The Great thing about the M1 though is that you can use it in portrait mode! You can really see that this gimbal is aimed more at the smartphone user since the portrait mode is the way to go if you are snapchatting or doing an Instagram live feed etc. All you need to do is hold the gimbal in a fairly upright position and just position the camera to portrait mode. When you are in portrait mode you need to keep the grip in a vertical position because if you move it to a horizontal position the gimbal will switch back to landscape mode.

Snoppa M1 with GoPro Hero6 access holes
Snoppa M1 with GoPro Hero6 access holes

Snoppa M1 – the App

So one of the key features of the gimbal is the App, With a lot of the other gimbals the app is more like a nice to have feature but with Snoppa the app is a really powerful tool and has so much more features and options.

You can get the app from iStore or Google Play

The app itself is pretty cool and you can adjust a lot of settings from it:

  • Gimbal modes – The app has an additional mode: OBJECT TRACK
  • Front camera / Rear camera
  • Shooting modes:
    • Video
    • Panorama
    • Motion timelapse
      • Motion timelapse has additional controls like Shutter, ISO, White balance, interval, speed
  • Access media
  • Set gridlines
    • None
    • Grid
    • Grid + Diagonals
  • Video resolution settings
  • Gimbal menu (Bluetooth settings, firmware, calibration, User guide, etc)

Object Track is a cool feature that is only available if using the gimbal via the App – Tou can mark a “target” in your frame that the gimbal will stay locked on. 10 points for that feature – it seems to work pretty well and it`s perfect for tracking someone in your shot while you move a lot in relation to the subject.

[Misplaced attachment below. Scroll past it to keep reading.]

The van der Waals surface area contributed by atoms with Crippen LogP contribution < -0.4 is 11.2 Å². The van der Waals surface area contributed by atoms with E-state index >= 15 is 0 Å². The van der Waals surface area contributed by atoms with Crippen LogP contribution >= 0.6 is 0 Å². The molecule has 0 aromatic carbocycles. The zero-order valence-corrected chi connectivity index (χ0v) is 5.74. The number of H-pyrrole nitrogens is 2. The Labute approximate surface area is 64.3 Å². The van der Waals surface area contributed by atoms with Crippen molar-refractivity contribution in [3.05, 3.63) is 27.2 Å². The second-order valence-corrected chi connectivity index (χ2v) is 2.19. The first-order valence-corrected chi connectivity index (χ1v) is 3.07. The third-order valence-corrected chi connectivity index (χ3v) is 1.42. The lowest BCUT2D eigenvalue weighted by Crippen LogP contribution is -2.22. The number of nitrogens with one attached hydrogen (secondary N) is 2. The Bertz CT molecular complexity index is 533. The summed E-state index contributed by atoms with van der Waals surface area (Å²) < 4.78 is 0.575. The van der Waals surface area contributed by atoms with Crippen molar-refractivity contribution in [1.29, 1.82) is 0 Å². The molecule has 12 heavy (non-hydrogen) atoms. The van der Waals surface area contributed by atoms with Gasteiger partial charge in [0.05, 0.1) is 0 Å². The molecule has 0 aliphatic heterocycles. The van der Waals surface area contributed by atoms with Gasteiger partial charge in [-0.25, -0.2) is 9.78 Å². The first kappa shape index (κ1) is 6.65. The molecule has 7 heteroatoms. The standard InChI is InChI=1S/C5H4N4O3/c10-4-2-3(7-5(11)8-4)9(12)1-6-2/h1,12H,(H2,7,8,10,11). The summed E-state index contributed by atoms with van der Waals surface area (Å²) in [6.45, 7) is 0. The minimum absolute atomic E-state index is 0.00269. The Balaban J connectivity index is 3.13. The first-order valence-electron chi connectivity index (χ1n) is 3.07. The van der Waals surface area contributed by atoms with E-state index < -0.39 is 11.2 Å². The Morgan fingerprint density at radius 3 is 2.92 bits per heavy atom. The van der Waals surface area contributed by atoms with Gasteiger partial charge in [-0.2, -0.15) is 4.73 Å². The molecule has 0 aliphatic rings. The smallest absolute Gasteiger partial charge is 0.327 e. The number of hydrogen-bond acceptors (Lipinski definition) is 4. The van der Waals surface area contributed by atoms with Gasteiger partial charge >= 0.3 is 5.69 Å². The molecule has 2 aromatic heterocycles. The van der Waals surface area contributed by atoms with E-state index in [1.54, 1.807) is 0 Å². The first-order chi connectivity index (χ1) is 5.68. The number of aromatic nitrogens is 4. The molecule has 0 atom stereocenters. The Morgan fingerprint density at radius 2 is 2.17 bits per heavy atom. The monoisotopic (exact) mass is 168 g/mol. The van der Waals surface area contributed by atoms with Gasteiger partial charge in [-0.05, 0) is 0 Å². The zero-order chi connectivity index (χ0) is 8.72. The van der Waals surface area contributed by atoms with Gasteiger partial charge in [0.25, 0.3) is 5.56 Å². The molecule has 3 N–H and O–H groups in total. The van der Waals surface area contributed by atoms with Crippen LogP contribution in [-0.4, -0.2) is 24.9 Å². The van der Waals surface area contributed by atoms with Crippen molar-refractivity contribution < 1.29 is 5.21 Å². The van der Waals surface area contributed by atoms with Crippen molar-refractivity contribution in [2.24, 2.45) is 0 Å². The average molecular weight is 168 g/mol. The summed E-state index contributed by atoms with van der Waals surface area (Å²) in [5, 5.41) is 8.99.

The panorama mode didn`t work for me at all – the photo stitching is awful and if in landscape mode it manages to stitch the images a bit it fails miserably when trying to stitch the panorama in portrait mode. To me it doesn`t make much sense to shoot a panorama in landscape position – the result is a long sausage like this. Turning your phone to portrait position would give you a lot more to capture but unfortunately the Snoppa M1 only handles the panorama in landscape.

Snoppa M1 panorama
Snoppa M1 panorama

Snoppa M1 – Overall impressions.

I am really undecided on this one… The gimbal looks great and has a real quality feel to it. It feels sturdy, mostly because of its bulky design and I can`t fault the smoothness of the image at all. There`s no motor noise and the gimbal is easy to use.

The Object track feature is amazing and has so much potential but you only have it when using the gimbal with your smartphone.

Snoppa M1
Snoppa M1

What I love about Snoppa M1

  • Great quality
  • Compatible with a phone and a GoPro
  • Smooth movements
  • Easy phone attachment
  • Nice design
  • Tripod mount
  • Really good APP
  • Object Track Feature
  • Landscape and portrait mode
  • Very affordable


  • Snap design needs getting used to
  • Need an extra adapter for a GoPro
  • Does not come with a carry bag

Things I don`t love

  • Very narrow tilt range
  • Big and heavy compared to the competition
  • Unable switch modes during recording


Snoppa M1 – Final Verdict

If you want to use it mostly with your phone – it’s a good choice. It`s very affordable (around 100 USD) and delivers a very smooth image stabilization. If you are happy with the limited tilt angle it`s a good gimbal. But if you are a GoPro user or need more freedom of movement you might want to look at some of the action camera gimbals out there. They might cost you a bit more but you will save on size/weight and get better range of motion.


 Get it from:


One thought on “Snoppa M1 gimbal review

  • September 17, 2018 at 7:50 am

    I need the snoppa m1 gopro6 adapter command. Do you want more info?

Comments are closed.